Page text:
One of the most serious concerns of the present low level casting machines has reference to certain characteristics thereof that are conducive to metal breakouts and surface defects, which characteristics also detrimentally affect the obtaining of a sound cast product, both from a metallurgical standpoint as well as the quality standpoint. The danger of repeated metal breakouts in the low level casting arrangement can be better realized when it is considered at what point in the casting process the cast product is forced from the vertical into the horizontal direction of travel and also taking cognizance of the fact that the cast product below the mold is being pulled out of the mold by the withdrawal mechanism. In the curved mold arrangement, wherein the curved mold is followed immediately by a curved secondary cooling section having a radius the same as or similar to the curvature of the mold, the thin skinned cast product is subject to bending stresses imposed while the skin of the product is extremely hot and thin and still increasing in thickness. Moreover, these stresses are normally developed above the lowest point of stream penetration of the incoming molten metal. Stream penetration is caused both by the weight and the metallurgical reaction of the molten metal when poured into the mold which under ideal circumstances results in a symmetrical cone-shaped reservoir of molten metal surrounded by thin solidifying outer walls or skin. In certain types of steels, such as rimming steels, great agitation and pressure are developed in the stream zone which has the tendency of washing or eroding away the solidified inner skin and adds considerably to the difliculty being discussed. In fact, for this reason in casting rimming steels, a curved mold arrangement is deemed infeasible since it does not permit a symmetrical development of stream penetration, thus allowing the formation of portions of walls of unequal thickness wherein local portions of one of the walls may be extremely thin. Some of the rounding the stream zone in continuous casting rimming steels are set forth in greater detail in an article entitled The Mechanism of Crystallization of Rimming Steel During Continuous Casting by V. B. Gankin and G. N. Oyks (University Bulletins, Ferrous Metallurgy) No. 1, Moscow, 1963, pp. 34-41, which can be obtained from the US. Department of Commerce, Olfice of Technical Services Joint Publications Research Service, Building T-30, Washington 25, DC.

The casting of wide slabs by the curved mold arrangement has produced additional serious problems. Slabs so cast have been found to take the form of a trapezoid in which the short top side thereof due to internal stresses developed during initial solidification have resulted in serious top surface cracks. The development of a nonrectangular cast product, as Well as the cracking problem, is believed due to the gravitational eiiect wherein the molten metal tends to favor the long bottom side of the cast product, the unequal cooling of the thin pliable walls due to the difference in radii of the two opposite sides and the unequal forming of the thickness of port-ions of the walls due to the non-symmetrical action of the penetration stream.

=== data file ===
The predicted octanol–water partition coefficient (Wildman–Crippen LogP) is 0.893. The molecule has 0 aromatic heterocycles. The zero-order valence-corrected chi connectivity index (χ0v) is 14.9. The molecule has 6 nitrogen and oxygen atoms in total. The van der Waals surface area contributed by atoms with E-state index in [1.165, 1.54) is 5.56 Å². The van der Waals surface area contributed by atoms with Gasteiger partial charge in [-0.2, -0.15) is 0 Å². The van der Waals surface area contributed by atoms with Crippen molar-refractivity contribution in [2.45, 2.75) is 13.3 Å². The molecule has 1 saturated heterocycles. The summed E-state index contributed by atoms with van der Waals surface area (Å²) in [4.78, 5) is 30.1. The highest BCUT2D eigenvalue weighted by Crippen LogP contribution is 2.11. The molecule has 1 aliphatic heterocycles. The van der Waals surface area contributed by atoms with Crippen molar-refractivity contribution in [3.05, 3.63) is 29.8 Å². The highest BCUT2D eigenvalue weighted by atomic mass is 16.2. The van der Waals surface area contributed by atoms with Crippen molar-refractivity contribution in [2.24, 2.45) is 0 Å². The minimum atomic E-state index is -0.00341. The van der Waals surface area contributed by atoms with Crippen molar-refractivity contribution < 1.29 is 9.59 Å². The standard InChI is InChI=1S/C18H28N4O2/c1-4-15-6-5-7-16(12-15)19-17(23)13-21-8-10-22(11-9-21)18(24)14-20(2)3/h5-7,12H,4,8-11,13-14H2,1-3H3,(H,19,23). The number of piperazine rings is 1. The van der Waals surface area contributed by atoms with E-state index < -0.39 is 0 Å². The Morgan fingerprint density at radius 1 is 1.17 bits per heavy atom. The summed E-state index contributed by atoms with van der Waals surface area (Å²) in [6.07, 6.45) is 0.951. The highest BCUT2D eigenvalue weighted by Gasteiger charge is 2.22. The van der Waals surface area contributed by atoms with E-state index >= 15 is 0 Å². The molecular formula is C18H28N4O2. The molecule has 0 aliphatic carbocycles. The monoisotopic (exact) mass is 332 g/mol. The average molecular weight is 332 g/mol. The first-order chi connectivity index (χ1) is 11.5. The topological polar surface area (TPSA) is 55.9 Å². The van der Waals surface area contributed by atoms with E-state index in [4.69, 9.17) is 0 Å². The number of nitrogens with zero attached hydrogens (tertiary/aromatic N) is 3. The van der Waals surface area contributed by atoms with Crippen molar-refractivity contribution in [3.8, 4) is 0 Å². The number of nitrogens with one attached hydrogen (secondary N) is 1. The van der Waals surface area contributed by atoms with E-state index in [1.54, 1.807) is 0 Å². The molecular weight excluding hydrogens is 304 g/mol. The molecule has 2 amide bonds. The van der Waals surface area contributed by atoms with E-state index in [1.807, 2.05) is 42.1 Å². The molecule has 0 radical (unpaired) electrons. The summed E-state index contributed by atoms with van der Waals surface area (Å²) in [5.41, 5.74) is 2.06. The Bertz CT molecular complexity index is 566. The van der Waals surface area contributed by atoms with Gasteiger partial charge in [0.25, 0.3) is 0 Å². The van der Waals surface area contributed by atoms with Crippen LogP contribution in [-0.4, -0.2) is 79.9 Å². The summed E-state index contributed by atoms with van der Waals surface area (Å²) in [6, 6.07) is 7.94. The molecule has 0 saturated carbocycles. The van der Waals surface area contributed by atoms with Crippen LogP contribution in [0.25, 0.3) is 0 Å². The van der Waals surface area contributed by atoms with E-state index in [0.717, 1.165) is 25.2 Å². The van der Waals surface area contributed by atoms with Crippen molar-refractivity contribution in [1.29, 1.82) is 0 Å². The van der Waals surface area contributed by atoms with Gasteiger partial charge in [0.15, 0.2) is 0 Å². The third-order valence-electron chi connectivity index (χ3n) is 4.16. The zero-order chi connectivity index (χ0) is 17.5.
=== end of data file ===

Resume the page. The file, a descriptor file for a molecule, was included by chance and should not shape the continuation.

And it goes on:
In the straight mold arrangement followed immediately by a curved secondary cooling section, the condition as to when the bending stresses are applied is also detrimental since bending of the product. takes place when the skin is very hot and thin. In this case also the bending stresses are imposed at a point normally above the lowest point of stream penetration. For use in casting rimming steels, as far as the washing eifect, the straight mold arrangement is somewhat superior to the curved mold artrangement since its walls are straight, thus, since its walls :are straight, thus, permitting a ymmetrical development of the stream penetration and solidification of walls of equal thickness.

Thus, it will be appreciated that in the two prior low level casting plant arrangements the bending stresses are developed at the very area of the cast product which is the most delicate and conductive to breakouts. This points up another serious disadvantage of these arrangements. Since the molds of the arrangements in question pursuant to well-established practice are continuously oscillated (during the casting process, a continuously varying gap exists between the bottom of the mold and the top of the secondary cooling section. Thus, at the very area where, in view of the bending stresses, the Walls of the cast product should be provided with as much support as possible, the prior arrangements allow the products to be unsupported to a great extent.

Not only is it extremely difficult to avoid breakouts in the low level casting arrangements because of bending stresses imposed within the zone of tream penetration as well as varying gap condition, but the danger is enhanced by two other inherent conditions. The first is the hydrostatic pressure effect of the depth of molten me tal tending to force it through the thin walls of cast product. The second i that during the first solidification and contraction phase, wherein the outer skin moves away from the mold walls in an irregular manner, surface soft spots are created due to local hot spots which are more sensitive to the pressure of the inner molten metal. The aforesaid conditions make it mandatory that the present casting operations be extremely and unduly delicate, requiring constant, precise and exact control at the great risk of experiencing repeated breakouts.